Error Handling with Express-React

I was recently working on error handling between the API and frontend of a single page shopping list app I’ve been designing and would like to share some simple strategies I used in the process.

The app’s backend is built with Node.js/Express connected to MongoDB via Mongoose, an ORM (object relation mapping) package for MongoDB. The front end is built with React.js whose local state is managed by Redux. The API calls are made via actions managed by thunk.

The following outlines how I set up validation for the User model to be used when a new user is created. Mongoose ships with some basic validation and sanitation for fields. Required is the most useful. The second argument of the required property is a custom message (I chose ‘An email is required’).

Mongoose purposely only offers basic validation out of the box, because it’s quite easy to set up custom validations and there are plenty of third party packages to supplement. Below I use a package called validator to check that the email is properly constructed. A custom validation is created by calling the validate and passing the value to the validation. The return value should be a boolean. In the case below the validation calls validator.isEmail(value). If it doesn’t pass, the method throws an error message.

One note about Mongoose schemas — assigning the ‘unique’ property to a particular field doesn’t cause an error to be thrown if you try to create a new instance with an identical field. The ‘unique’ validation is used for indexing fields.

// User schema with validation fieldsconst UserSchema = new Schema({
email: {
type: String,
required: [true, 'An email is required'],
unique: true,
trim: true,
lowercase: true,
validate(value) {
if (!validator.isEmail(value)) {
throw new Error('Not a proper email format');
}
},
},
password: {
type: String,
required: [true, 'A password is required'],
},
name: {
type: String,
trim: true,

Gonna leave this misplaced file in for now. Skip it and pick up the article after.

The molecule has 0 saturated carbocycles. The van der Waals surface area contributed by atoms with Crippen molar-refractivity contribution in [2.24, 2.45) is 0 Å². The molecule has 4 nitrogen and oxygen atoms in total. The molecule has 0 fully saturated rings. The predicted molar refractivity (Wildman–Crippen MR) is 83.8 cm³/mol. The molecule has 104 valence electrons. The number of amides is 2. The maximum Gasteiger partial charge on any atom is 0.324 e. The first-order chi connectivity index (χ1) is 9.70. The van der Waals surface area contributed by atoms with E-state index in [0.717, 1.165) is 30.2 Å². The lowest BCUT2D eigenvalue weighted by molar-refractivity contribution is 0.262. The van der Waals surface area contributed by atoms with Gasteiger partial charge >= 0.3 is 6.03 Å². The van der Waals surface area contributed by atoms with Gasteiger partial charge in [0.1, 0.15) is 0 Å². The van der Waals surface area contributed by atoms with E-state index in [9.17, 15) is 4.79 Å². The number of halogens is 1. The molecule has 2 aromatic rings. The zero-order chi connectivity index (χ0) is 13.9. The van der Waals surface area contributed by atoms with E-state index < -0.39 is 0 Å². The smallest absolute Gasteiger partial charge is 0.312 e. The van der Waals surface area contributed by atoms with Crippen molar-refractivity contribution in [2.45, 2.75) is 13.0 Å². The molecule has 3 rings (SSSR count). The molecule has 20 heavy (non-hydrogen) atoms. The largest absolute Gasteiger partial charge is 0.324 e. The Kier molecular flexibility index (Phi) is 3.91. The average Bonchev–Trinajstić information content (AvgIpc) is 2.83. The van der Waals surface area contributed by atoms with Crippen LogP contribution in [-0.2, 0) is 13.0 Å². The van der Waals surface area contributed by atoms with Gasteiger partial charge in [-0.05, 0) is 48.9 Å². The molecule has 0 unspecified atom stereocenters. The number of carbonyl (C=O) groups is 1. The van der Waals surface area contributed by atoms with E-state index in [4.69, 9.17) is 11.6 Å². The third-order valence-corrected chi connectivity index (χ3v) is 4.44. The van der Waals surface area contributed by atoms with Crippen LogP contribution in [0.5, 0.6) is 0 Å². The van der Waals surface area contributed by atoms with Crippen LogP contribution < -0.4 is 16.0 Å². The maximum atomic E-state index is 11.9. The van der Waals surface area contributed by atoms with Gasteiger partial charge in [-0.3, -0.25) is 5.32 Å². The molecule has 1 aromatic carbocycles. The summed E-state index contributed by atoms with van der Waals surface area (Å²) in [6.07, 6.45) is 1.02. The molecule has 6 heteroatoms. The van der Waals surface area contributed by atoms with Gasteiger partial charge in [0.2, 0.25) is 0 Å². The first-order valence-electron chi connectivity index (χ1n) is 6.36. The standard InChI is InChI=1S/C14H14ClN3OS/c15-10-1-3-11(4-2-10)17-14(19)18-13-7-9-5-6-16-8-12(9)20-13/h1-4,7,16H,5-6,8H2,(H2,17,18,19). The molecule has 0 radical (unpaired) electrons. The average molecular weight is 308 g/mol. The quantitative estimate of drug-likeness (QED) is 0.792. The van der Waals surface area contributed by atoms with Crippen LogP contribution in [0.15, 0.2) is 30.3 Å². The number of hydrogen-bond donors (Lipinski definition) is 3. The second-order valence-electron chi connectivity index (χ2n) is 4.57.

required: [true, 'A name is required'],
},

I set up some of the simpler validation on the client side — checking that data was not left blank and that email addresses were in an acceptable format. Once the data is validated and sent to the backend, where validation is set up in Mongoose schemas and is executed as middleware. As a challenge, I rechecked the validation that I set up in the client in the backend, in addition to the server side validations. I also wanted to see if I could have the API send back specific error messages to the client, depending on what went wrong.

The actual validation happens in the router’s handler. In my setup, it’s a three step process:

  1. Check that the submitted email doesn’t yet exist in the database, that it is unique.
  2. Check that the password and password confirmation are the same.

These first two validations occur in the actual route handler and if either fails, the router sends back a status 400 with an error object to the frontend.

As an aside, in the client I am using Axios to make the requests. Because the errors are sent back with a 400 status code, they can be accessed in the catch block using

3. Create and save the new user. The schema validations happen as pre middleware just prior to saving. The error object looks like this:

{
name: ValidatorError: A name is required
{
properties: {
validator: [Function (anonymous)],
message: 'A name is required',
type: 'required',
path: 'name',
value: ''
},
kind: 'required',
path: 'name',
value: '',
reason: undefined,
[Symbol(mongoose:validatorError)]: true
},

In order to combine multiple validation errors (if they should occur), I set up an array of my field names (userFields). I call save() on the new user within a try-catch block. If there are no problems, the new user is sent back to the client. If there are errors, the catch block iterates through the error object, checking if the fields appear using bracket notation. If they do, I push the message into the foundErrors array. Finally I join the messages before sending them to the client.

const userFields = ['name', 'email', 'password'];
const user = new User(req.body);
try {
await user.save();
const token = await user.generateAuthToken();
res.status(200).send({ user, token });
} catch (e) {
const foundErrors = [];
userFields.forEach((field) => {
if (e.errors[field]) {
foundErrors.push(e.errors[field].message);
}
});
res.status(400).send({ error: foundErrors.join('. ') });
}

I’m sure there are other approaches, but this setup worked well for me and, as an added bonus, working out the code gave me some insight into Mongoose validation and error handling. This solution works nicely, and sends very specific information that can be directly used for notifications in the client.

Written by

After years of teaching music in Austin, Shanghai and Yangon, I’m making a career change to my other passion, software development.

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